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In the Limelight: October 2022

      This month’s feature highlights four articles that appear in the current issue of Mayo Clinic Proceedings. These articles are also featured on the Mayo Clinic Proceedings’ YouTube Channel (https://youtu.be/tj-vwUQO0C0).

      Activity, Inactivity, and the Ailing Heart

      With such cardinal symptoms as fatigue, lassitude, and exertional dyspnea and tiredness, heart failure (HF) predisposes to a sedentary lifestyle. In the evolution of the management of HF, such sedentary behavior was even considered by some in the past as beneficial as it avoided the supposed hemodynamic stress imposed by physical activity (PA). However, abundant and growing evidence now attests to the adverse cardiovascular effects of a sedentary lifestyle, and in the present issue of Mayo Clinic Proceedings, Kim et al address this issue in patients with HF. These investigators examined the so called “displacement hypothesis” which posits that increased sedentary time (ST) largely occurs at the expense of PA, and such displacement may underlie adverse outcomes in patients with HF. Kim et al studied all-cause and cardiovascular disease (CVD)-specific mortality in 265 patients with heart failure who participated in the National Health and Nutrition Examination Survey from 2003 to 2006. Activity or lack thereof was assessed by an accelerometer, the latter used to quantitate ST, time spent in light-intensity PA (LPA), and time spent in moderate and vigorous intensity PA (MVPA). The data demonstrate that, for a given 24-hour period, ST accounted for 70% of time while awake, but LPA and MVPA accounted for only 29% and 1% of such time, respectively. Importantly, replacing just 10 minutes of ST by LPA was attended by a significant reduction in all-cause and CVD-specific mortality. Furthermore, there was a graded risk reduction in mortality as ST was progressively replaced by LPA. Replacement of ST with MVPA tended to decrease such risks, but the findings were not significant, likely reflecting, as the authors suggest, the very low occurrence of MVPA in these patients. While the data of Kim et al support the displacement hypothesis, it should be noted that sedentary behavior - in particular, sitting - per se, as distinct from decreased PA, may exert adverse CV effects, including increased blood pressure, impaired peripheral blood flow, impaired glycemic control, proinflammatory effects, and the blunting of the acute beneficial responses to exercise (Nat Rev Cardiol. 2021;18:637-648.). Intrinsic, adverse effects of ST may thus conspire and summate with decreased PA in underpinning the mortality observed in patients with HF. These important findings of Kim et al demonstrate inactivity as a risk factor for mortality in patients with heart failure, and the salutary effects that may attend exchanging inactivity by activity, even when such exertional activity is relatively limited in duration and low grade in its intensity.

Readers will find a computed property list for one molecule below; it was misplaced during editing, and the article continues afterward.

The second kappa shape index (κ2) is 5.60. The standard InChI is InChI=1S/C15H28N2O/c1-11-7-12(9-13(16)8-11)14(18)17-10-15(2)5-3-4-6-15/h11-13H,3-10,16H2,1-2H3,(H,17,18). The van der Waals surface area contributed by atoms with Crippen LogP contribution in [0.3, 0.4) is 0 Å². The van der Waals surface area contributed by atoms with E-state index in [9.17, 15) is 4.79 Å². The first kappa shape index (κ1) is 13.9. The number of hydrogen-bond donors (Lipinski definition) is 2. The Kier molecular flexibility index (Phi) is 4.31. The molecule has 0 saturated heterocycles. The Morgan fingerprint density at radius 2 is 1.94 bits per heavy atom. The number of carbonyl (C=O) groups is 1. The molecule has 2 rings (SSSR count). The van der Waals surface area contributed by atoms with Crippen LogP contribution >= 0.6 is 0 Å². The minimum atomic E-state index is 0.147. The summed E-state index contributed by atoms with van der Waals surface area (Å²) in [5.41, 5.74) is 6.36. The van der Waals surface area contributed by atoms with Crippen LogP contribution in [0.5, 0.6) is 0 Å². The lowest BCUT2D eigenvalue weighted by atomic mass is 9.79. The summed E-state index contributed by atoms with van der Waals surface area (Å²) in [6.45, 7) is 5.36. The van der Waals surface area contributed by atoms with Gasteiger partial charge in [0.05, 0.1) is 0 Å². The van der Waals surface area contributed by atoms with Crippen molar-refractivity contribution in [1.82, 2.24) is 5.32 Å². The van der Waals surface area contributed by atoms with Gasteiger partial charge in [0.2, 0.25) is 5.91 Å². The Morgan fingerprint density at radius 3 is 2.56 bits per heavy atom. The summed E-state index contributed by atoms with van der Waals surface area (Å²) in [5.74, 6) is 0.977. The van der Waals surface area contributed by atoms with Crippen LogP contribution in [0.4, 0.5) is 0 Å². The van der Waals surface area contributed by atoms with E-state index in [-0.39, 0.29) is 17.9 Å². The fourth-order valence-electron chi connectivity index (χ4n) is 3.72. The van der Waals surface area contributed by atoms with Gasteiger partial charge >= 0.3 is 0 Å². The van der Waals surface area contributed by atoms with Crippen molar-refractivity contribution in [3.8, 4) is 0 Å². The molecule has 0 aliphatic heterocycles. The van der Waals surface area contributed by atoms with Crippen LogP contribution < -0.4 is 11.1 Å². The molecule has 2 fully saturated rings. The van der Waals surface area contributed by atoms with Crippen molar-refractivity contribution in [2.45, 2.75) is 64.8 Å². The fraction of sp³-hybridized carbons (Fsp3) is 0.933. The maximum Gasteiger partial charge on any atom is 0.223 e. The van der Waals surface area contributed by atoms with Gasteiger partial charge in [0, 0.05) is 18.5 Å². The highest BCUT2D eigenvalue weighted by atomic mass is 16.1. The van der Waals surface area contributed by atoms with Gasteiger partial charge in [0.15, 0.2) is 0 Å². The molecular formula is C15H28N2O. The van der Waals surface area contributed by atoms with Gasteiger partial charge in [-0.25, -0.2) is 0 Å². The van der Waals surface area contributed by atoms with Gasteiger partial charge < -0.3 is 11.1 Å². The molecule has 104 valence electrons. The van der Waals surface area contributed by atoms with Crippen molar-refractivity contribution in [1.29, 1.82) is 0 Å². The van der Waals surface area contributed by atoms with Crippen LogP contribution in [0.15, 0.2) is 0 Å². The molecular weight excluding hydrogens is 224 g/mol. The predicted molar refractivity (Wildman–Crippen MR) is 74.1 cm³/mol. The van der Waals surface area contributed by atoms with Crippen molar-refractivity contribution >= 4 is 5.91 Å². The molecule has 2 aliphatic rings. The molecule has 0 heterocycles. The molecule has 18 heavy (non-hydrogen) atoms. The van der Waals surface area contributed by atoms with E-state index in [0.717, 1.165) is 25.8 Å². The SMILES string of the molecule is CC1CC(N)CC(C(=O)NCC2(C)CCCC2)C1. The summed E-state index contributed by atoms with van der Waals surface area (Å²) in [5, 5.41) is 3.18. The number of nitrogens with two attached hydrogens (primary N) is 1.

Kim Y, Canada JM, Kenyon J, et al. Effects of replacing sedentary time with physical activity on mortality among patients with heart failure: National Health and Nutrition Examination Survey follow-up study. Mayo Clin Proc. 2022;97(10):1897-1903. doi.org/10.1016/j.mayocp.2022.05.009

      Diabetic Kidney Disease: An Update

      Both nationally and globally, diabetic kidney disease (DKD) is the most common cause of chronic kidney disease (CKD) and endstage kidney disease (ESKD). The development of DKD in type 1 or 2 diabetes imparts added morbidity and mortality: DKD worsens cardiovascular and other complications of diabetes, challenges glycemic and blood pressure control, and increases the risk that death occurs before CKD progresses to ESKD. However, the outlook for patients with diabetes has markedly improved with the introduction of new glucose-lowering agents that reduce cardiovascular morbidity and mortality, and diminish the risk for progressive CKD. In this issue of Mayo Clinic Proceedings, Alicic and Nicholas provide a comprehensive and masterful synthesis which incorporates an in-depth discussion of these newer agents within the broader context of the overall management of DKD. The authors begin by discussing key considerations in diagnosing DKD (a clinical diagnosis) and diabetic nephropathy (a tissue diagnosis), and the significance of albuminuria and eGFR. Then drawing upon guidelines from various societies (American Diabetes Association; Kidney Disease: Improving Global Outcomes; and others) and a comprehensive review of the relevant literature, Alicic and Nicholas review key recommendations pertaining to lifestyle interventions, glycemic targets, glycemic monitoring, antihyperglycemic therapeutic options, control of blood pressure (especially by angiotensin-converting enzyme inhibitors and angiotensin receptor blockers), and lipid management. Helpful tables summarize the guidelines from various societies and committees regarding screening and monitoring for DKD, blood pressure management, and HBA1c targets. Special attention is directed to sodium-glucose cotransporter 2 (SGLT2) inhibitors and glucagon-like peptide 1 receptor agonists (GLP-1 RAs), and for each member of each class of drug, the authors discuss the route and frequency of administration, approved indications, recommended dosing for glycemic control, and drug dosing in the setting of reduced kidney function; also provided is an algorithm of glucose-lowering therapy for cardiorenal benefit. Salient clinical concerns for SGLT2 inhibitors and GLP-1 RAs are reviewed and strategies to address them discussed. Alicic and Nicholas are to be commended for providing this lucid, timely, and instructive review on the current management of diabetic kidney disease.
      Alicic R, Nicholas SB. Diabetic kidney disease back in focus: management field guide for health care professionals in the 21st century. Mayo Clin Proc. 2022;97(10):1904-1919. doi.org/10.1016/j.mayocp.2022.05.003